In the seven years covered by this engrossing volume of correspondence, Michael Faraday moved visibly towards the late afternoon of his scientific life. His stature as a man of science remained undimmed and his opinion was sought as eagerly as ever on subjects ranging from lighthouses, telegraphy and the state of the River Thames to table-turning and the conservation of objects in the British Museum. As a lecturer, too, he had lost none of his power to captivate the public that attended his Friday-evening discourses at the Royal Institution in Albemarle Street. In the words of George Eliot, who had just attended a discourse on the magnetic properties of gases (in 1851), "Faraday's lectures are as fashionable an amusement as the opera".
But even as he enjoyed this adulation, the clouds that darkened his later life were gathering. His wife's mounting infirmity and his own disabilities - headaches, giddiness, lapses of memory and depression - imposed constraints. The visits to the continent that he had undertaken in the 1840s ceased, and his annual escapes from the Royal Institution took him no further than the outskirts of London.
As Frank James suggests in his introduction, Faraday was beginning to adopt a more relaxed attitude to life. Yet he retained the directorship of the house and laboratory of the Royal Institution and his more relaxed outlook brought with it no diminution of power once his mind was fixed on a problem. A number of letters show him distributing diagrams composed of iron filings on waxed paper as part of his resolve to convince waverers of the physical reality of lines of force. But now practical rather than purely scientific matters tended to attract Faraday's interest. The most visible of these was the problem of the retardation and consequent distortion of telegraphic signals. As the letters he exchanged with George Biddell Airy and Macedonio Melloni after a discourse on the subject in January 1854 show, Faraday was a resolute campaigner for his opinions. Properly so. For his innovation, of associating the phenomenon with the theory of electromagnetic induction that he had advanced in the 1830s and of conceiving the metal core of the cable and its gutta-percha insulation as equivalent to a Leiden jar, set enduring parameters for the discussion of the theory of telegraphic signalling.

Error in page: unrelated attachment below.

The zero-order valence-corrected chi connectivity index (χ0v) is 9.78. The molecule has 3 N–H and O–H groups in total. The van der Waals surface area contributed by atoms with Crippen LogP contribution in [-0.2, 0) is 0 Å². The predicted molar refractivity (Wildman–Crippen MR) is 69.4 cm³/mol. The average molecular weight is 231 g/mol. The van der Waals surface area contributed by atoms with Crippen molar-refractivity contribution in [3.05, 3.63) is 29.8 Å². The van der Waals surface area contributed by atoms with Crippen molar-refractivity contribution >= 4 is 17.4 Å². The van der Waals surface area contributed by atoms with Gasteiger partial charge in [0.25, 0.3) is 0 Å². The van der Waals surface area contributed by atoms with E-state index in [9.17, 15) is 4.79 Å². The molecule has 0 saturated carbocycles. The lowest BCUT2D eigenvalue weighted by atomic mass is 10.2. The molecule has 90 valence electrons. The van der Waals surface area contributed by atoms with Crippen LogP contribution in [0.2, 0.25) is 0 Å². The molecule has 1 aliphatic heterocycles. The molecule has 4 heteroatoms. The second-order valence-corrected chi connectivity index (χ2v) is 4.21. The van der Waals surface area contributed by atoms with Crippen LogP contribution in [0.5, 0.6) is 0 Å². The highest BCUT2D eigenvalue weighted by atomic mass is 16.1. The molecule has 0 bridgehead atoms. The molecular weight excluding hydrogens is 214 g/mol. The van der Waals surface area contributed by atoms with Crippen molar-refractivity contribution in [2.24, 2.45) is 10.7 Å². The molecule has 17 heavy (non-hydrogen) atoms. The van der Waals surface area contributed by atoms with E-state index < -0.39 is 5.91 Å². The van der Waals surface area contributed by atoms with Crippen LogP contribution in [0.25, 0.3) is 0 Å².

Resolution also marked his dismissive response to the craze for table-turning that swept Europe in the early 1850s. He was not of a temperament to stand idly by as the craze took hold. Letters from John Allen, a Shropshire clergyman, and William Edward Hickson, the former editor of the Westminster Review, described in rare detail seances in which circles of people, seated and with their fingers touching, had caused tables to rotate. Faraday's letter to The Times (June 28 1853) and an article in The Athenaeum four days later systematically ruled out electricity, magnetism, rotation of the earth, an unknown physical power and, most important, diabolical or other supernatural agency as possible causes. For Faraday, the effect resulted from "a quasi-involuntary muscular action" that caused participants' hands to exert a lateral force sufficient to cause the movement of the table.
The images of Faraday that historians have advanced since John Tyndall and Bence Jones fashioned their Faradays in the immediate aftermath of his death (in 1867) are legion, and most make at least a walk-on appearance in the 887 letters, almost two-thirds of them previously unpublished, that appear in this volume. Faraday the Sandemanian, disputing the church's ruling that a second exclusion from the community was final and irrevocable; Faraday the public yet serene man of science; and Faraday the solitary philosopher, portrayed at work in Harriet Jane Moore's painting of him in his laboratory (1852), are all present. So too are fascinating glimpses of the fabric of Victorian science. For these broader perspectives, Tyndall, Faraday's friend, admirer and eventual successor at the head of the Royal Institution, is an especially revealing correspondent. His conclusion, following the British Association for the Advancement of Science meeting in Glasgow in 1855, that he would have contributed more to the cause of science by staying at home and avoiding an unpleasant disagreement with William Thomson on the polarity of bismuth, penetrates intriguingly behind the polite facade of the BAAS reports - and fires an early warning shot against the intrusive influence of the press, which, in Tyndall's view, blew the disagreement out of all proportion.
While our perceptions of Faraday are unlikely to be fundamentally altered by these letters, they will be enriched and Faraday's wider world will move into sharper focus. We now await two remaining volumes and the completion of one of the most important publishing ventures in the history of science in recent years.
Robert Fox is professor of the history of science, University of Oxford.
The Correspondence of Michael Faraday, Volume Four: January 1849-October 1855
Editor - Frank A. J. L. James
ISBN - 0 86341 251 3
Publisher - Institution of Electrical Engineers
Price - £75.00
Pages - 1,003